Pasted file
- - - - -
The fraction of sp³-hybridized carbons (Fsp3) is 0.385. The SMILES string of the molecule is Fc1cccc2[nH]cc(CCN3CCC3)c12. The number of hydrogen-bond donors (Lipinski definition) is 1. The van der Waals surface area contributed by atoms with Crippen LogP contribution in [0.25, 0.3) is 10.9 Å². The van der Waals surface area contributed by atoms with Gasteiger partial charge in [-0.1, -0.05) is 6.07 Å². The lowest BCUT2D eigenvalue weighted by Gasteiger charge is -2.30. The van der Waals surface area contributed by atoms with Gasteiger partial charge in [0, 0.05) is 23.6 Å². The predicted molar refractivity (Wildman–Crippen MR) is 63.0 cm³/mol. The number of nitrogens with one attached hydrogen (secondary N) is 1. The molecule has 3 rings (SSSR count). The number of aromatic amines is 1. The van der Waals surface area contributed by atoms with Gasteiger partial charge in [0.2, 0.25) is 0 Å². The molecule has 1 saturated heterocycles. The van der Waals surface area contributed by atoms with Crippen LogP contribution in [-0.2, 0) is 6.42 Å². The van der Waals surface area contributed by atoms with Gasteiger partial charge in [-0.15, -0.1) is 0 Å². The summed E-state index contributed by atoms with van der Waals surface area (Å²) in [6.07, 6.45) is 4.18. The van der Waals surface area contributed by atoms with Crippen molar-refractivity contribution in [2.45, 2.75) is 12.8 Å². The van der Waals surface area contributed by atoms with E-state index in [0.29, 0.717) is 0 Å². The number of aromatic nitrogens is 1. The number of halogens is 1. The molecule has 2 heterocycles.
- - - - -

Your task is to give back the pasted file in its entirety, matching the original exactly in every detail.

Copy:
The fraction of sp³-hybridized carbons (Fsp3) is 0.385. The SMILES string of the molecule is Fc1cccc2[nH]cc(CCN3CCC3)c12. The number of hydrogen-bond donors (Lipinski definition) is 1. The van der Waals surface area contributed by atoms with Crippen LogP contribution in [0.25, 0.3) is 10.9 Å². The van der Waals surface area contributed by atoms with Gasteiger partial charge in [-0.1, -0.05) is 6.07 Å². The lowest BCUT2D eigenvalue weighted by Gasteiger charge is -2.30. The van der Waals surface area contributed by atoms with Gasteiger partial charge in [0, 0.05) is 23.6 Å². The predicted molar refractivity (Wildman–Crippen MR) is 63.0 cm³/mol. The number of nitrogens with one attached hydrogen (secondary N) is 1. The molecule has 3 rings (SSSR count). The number of aromatic amines is 1. The van der Waals surface area contributed by atoms with Gasteiger partial charge in [0.2, 0.25) is 0 Å². The molecule has 1 saturated heterocycles. The van der Waals surface area contributed by atoms with Crippen LogP contribution in [-0.2, 0) is 6.42 Å². The van der Waals surface area contributed by atoms with Gasteiger partial charge in [-0.15, -0.1) is 0 Å². The summed E-state index contributed by atoms with van der Waals surface area (Å²) in [6.07, 6.45) is 4.18. The van der Waals surface area contributed by atoms with Crippen molar-refractivity contribution in [2.45, 2.75) is 12.8 Å². The van der Waals surface area contributed by atoms with E-state index in [0.29, 0.717) is 0 Å². The number of aromatic nitrogens is 1. The number of halogens is 1. The molecule has 2 heterocycles.